Columbus, Mississippi (Part Two)

This post makes more sense after reading A Fond Look Back at the Welty Symposium and Columbus, Mississippi, Part One first. Assuming you're in the mood to indulge me. :)

A quick shout out to the Hampton Inn who so kindly put a full-length mirror on the outside of the bathroom door! The door opens in to the bathroom. If you’re a lone traveler like me, you, of course, don’t close the door to tinkle. So, before even thinking, you sit to take care of business and look in front of you at a full-length, up-close, birds-eye view of your entire self sitting on the toilet.

I could’ve died a happy woman NEVER seeing this. I wonder if I have a lawsuit on my hands here. I certainly feel scarred for life. That’s got to be worth something. I’d complain for a complimentary free night’s stay, but I’d have to pee again and relive the horror.

Maybe I’ll just start closing the door. And I leave tomorrow anyway - for Memphis! I’ll stop by and say a few words to my dead. I’ll drive by my grandmother’s house. I’ll remember and smile and feel a little loved.

The Welty Symposium! At first, I was a little disappointed. It was in Cochran Hall this year, not the historical and traditional Poindexter Hall I loved so much.

Cochran Hall is a dormitory and certainly didn’t have the atmosphere to fit the event. The events were held in Cochran’s ballroom, which is a recent room addition to the front of the building connected by one set of doors like an adjoining hotel room .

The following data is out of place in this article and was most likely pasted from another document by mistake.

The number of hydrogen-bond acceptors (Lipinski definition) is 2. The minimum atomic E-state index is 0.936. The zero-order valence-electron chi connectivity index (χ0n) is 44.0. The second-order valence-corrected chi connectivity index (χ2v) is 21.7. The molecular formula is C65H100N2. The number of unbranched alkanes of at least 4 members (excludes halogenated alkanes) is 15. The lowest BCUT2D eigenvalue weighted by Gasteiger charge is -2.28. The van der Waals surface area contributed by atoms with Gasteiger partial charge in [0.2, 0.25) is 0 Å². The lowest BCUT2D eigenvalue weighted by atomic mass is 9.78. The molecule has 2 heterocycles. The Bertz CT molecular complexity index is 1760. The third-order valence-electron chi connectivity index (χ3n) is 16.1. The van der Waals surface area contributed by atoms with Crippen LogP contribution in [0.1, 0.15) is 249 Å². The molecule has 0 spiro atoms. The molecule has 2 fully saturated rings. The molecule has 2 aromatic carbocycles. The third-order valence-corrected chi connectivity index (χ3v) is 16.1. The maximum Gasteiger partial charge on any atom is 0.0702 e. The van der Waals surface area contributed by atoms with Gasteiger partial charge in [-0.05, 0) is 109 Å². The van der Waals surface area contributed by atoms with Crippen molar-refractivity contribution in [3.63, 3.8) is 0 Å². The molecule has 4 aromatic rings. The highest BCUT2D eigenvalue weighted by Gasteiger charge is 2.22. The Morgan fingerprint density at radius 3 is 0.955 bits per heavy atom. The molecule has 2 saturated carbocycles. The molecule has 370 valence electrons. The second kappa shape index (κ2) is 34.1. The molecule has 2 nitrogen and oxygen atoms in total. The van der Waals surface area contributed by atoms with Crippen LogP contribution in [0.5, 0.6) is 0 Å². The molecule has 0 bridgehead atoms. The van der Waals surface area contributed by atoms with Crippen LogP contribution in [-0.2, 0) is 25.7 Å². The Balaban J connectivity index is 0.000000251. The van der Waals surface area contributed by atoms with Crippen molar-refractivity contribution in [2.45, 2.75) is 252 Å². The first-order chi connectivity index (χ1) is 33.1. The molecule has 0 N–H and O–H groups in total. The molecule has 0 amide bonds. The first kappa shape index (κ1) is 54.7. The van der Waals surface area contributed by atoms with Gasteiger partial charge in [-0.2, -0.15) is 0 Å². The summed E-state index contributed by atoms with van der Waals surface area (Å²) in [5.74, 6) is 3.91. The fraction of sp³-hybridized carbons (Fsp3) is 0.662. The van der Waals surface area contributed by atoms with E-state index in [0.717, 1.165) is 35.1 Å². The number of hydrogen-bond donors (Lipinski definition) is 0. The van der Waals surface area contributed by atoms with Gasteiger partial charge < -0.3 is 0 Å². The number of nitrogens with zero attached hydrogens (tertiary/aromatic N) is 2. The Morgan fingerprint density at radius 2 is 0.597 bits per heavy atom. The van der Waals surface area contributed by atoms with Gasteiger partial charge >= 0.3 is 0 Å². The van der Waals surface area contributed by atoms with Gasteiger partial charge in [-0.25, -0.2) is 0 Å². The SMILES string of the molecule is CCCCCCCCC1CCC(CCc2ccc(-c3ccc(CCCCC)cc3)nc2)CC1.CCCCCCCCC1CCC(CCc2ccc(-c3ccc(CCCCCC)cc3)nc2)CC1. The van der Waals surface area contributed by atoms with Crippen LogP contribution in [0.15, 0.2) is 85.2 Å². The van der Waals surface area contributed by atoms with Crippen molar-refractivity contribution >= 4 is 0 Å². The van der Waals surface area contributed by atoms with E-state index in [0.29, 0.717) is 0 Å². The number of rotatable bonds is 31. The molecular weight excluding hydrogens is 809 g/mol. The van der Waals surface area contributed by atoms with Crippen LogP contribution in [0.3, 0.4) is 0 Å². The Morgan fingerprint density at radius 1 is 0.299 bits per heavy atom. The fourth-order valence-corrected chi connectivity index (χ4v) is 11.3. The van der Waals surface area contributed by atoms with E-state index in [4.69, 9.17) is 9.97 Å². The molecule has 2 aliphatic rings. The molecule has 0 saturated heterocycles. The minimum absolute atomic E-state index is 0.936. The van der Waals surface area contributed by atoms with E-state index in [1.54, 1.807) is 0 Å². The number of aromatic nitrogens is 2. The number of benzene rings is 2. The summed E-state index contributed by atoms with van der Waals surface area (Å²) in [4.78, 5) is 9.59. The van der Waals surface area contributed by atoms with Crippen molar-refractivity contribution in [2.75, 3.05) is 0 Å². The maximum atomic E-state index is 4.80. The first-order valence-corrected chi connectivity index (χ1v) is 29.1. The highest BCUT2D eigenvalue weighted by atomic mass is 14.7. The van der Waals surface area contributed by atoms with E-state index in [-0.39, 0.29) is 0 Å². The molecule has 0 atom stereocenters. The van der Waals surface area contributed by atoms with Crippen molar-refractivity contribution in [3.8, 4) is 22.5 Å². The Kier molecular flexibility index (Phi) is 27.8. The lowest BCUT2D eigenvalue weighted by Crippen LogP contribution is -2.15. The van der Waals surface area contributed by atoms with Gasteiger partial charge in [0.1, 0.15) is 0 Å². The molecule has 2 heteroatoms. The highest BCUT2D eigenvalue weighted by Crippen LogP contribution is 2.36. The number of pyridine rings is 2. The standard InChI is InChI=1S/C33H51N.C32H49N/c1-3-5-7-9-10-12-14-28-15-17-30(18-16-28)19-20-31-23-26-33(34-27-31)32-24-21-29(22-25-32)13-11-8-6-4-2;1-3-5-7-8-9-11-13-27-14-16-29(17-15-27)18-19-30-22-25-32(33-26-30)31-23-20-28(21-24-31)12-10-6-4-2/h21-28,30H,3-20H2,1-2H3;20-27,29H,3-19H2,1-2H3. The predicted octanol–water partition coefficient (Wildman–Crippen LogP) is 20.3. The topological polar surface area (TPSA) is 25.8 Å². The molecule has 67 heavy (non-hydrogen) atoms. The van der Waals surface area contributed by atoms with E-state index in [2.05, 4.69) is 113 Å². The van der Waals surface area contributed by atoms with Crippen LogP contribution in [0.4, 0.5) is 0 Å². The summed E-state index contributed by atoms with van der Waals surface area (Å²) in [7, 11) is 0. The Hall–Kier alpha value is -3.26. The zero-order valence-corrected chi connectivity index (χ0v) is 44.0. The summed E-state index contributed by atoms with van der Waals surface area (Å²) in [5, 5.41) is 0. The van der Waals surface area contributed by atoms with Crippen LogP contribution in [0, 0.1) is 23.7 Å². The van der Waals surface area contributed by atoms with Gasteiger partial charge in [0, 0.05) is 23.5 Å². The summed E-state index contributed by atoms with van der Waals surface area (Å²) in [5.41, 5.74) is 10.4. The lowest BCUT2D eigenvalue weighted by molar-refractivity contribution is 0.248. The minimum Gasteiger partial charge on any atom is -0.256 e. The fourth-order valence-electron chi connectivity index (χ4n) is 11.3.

It didn’t feel Southern, it wasn’t old, and I didn’t feel any ghosts. Not to mention the constant slamming of doors from student traffic to and from their rooms. It was frustrating that nobody in charge ever thought to close the ballroom doors to muffle the noise.

But the authors who spoke and read made up for most of the logistics. Nan Graham, Rilla Askew, Ellen Douglas, and Karon Luddy were my favorites. I’m so glad I came, as usual. I feel special every time, like I’m part of a secret club. To hear Southern women writers read their own stories and talk about their writing lives is like a long, slow, warm enveloping hug.

I will always regret missing the 2002 Symposium. That year, Jeanne Braselton, Rome, Georgia author of A False Sense of Well Being, read. She killed herself the following Spring.

With any luck, I'll be back next year. Not to the Hampton, of course. I couldn't take that again.